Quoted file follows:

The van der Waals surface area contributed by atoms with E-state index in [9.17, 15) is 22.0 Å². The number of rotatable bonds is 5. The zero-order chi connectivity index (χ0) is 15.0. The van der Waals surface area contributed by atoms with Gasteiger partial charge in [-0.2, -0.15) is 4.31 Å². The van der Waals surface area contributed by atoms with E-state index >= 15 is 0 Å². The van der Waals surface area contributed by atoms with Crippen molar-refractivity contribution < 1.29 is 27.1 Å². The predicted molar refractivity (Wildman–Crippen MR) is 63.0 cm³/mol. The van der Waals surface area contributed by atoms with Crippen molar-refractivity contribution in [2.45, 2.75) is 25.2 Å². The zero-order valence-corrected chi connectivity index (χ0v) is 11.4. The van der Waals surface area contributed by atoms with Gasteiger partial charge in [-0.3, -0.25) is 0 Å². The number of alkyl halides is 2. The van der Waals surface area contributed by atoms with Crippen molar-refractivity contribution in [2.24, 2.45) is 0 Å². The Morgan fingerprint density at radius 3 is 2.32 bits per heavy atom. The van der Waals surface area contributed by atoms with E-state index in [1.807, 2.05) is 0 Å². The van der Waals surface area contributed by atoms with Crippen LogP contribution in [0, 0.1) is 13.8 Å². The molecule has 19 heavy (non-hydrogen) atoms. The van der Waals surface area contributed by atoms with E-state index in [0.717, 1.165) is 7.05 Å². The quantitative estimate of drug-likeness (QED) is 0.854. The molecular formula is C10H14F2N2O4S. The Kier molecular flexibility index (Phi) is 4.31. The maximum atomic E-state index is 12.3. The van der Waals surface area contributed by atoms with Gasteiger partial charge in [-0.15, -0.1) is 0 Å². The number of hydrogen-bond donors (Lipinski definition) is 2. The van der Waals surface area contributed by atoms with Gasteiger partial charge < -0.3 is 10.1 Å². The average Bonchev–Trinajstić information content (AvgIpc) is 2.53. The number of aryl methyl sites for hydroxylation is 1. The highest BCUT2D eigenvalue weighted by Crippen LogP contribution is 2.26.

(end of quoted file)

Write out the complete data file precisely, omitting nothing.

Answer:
The van der Waals surface area contributed by atoms with E-state index in [9.17, 15) is 22.0 Å². The number of rotatable bonds is 5. The zero-order chi connectivity index (χ0) is 15.0. The van der Waals surface area contributed by atoms with Gasteiger partial charge in [-0.2, -0.15) is 4.31 Å². The van der Waals surface area contributed by atoms with E-state index >= 15 is 0 Å². The van der Waals surface area contributed by atoms with Crippen molar-refractivity contribution < 1.29 is 27.1 Å². The predicted molar refractivity (Wildman–Crippen MR) is 63.0 cm³/mol. The van der Waals surface area contributed by atoms with Crippen molar-refractivity contribution in [2.45, 2.75) is 25.2 Å². The zero-order valence-corrected chi connectivity index (χ0v) is 11.4. The van der Waals surface area contributed by atoms with Gasteiger partial charge in [-0.3, -0.25) is 0 Å². The number of alkyl halides is 2. The van der Waals surface area contributed by atoms with Crippen molar-refractivity contribution in [2.24, 2.45) is 0 Å². The Morgan fingerprint density at radius 3 is 2.32 bits per heavy atom. The van der Waals surface area contributed by atoms with E-state index in [1.807, 2.05) is 0 Å². The van der Waals surface area contributed by atoms with Crippen LogP contribution in [0, 0.1) is 13.8 Å². The molecule has 19 heavy (non-hydrogen) atoms. The van der Waals surface area contributed by atoms with E-state index in [0.717, 1.165) is 7.05 Å². The quantitative estimate of drug-likeness (QED) is 0.854. The molecular formula is C10H14F2N2O4S. The Kier molecular flexibility index (Phi) is 4.31. The maximum atomic E-state index is 12.3. The van der Waals surface area contributed by atoms with Gasteiger partial charge in [-0.15, -0.1) is 0 Å². The number of hydrogen-bond donors (Lipinski definition) is 2. The van der Waals surface area contributed by atoms with Gasteiger partial charge < -0.3 is 10.1 Å². The average Bonchev–Trinajstić information content (AvgIpc) is 2.53. The number of aryl methyl sites for hydroxylation is 1. The highest BCUT2D eigenvalue weighted by Crippen LogP contribution is 2.26.